Excessive Labia Minora
The labia minora (small labia) are folds of mucosal tissue which can become enlarged due to pregnancy, inflammation, or genetically. Ideally, most women prefer to not see their labia minora. So, when these labia become enlarged and hang below the labia majora, they can create a cosmetic problem, both in intimate settings as well as when wearing swimming suits or tight clothing. They can sometimes also create discomfort during intercourse. For these reasons, women are seeking labiaplasty (labia reduction surgery) in greater numbers than ever.
History of Labia Reduction and Current Techniques
The first labioplasty (also called labiaplasty) operations involved amputation of the excessive labia. This led to problems cosmetically (unnatural appearance) as well as functionally: overly tight vaginal opening, irregularities, pigmentary problems, and other problems. As a result, other operations have been developed. The wedge excision became popular because it addressed the problems of irregularities and color issues, but introduced the potential problems of scar contracture (shortening), creating a notch along the free border of the labia minor, as well as breakdown and open wounds. Operations to address these problems have included a modification of the wedge excision, called a z-plasty. In the z-plasty wedge excision, the redundant labia to be excised is zig-zagged in such a way as to avoid unnatural tightening, notching, and wound breakdown. Dr. Zaydon consider this to be the most effective way to achieve the goals of labiaplasty while minimizing the risks of this operation.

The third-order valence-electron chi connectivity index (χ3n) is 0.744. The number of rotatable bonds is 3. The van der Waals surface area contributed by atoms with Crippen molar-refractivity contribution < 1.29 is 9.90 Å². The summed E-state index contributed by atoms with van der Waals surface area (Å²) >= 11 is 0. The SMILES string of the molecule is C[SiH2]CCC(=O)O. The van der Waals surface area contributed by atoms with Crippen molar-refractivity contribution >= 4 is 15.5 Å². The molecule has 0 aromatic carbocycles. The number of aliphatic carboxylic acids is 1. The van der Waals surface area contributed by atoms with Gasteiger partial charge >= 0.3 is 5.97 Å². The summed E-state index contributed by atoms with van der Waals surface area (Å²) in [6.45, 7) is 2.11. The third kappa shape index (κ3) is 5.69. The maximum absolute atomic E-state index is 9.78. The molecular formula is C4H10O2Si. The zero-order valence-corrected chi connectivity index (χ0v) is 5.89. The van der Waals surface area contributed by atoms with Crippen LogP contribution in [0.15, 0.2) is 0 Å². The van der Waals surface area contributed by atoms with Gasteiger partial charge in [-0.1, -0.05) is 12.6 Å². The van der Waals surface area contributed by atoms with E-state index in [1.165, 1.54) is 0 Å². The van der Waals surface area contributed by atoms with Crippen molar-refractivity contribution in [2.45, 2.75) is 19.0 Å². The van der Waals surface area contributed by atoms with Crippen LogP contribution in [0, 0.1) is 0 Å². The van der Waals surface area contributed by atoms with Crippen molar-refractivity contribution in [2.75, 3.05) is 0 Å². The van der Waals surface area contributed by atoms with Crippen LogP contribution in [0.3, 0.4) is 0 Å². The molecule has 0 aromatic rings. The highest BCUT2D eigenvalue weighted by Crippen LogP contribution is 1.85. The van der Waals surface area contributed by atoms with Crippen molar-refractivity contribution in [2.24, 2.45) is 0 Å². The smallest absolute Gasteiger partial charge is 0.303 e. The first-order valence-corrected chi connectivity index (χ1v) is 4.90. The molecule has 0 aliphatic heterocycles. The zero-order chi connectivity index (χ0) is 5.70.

The images below show before and after examples of labia minora reduction or labiaplasty.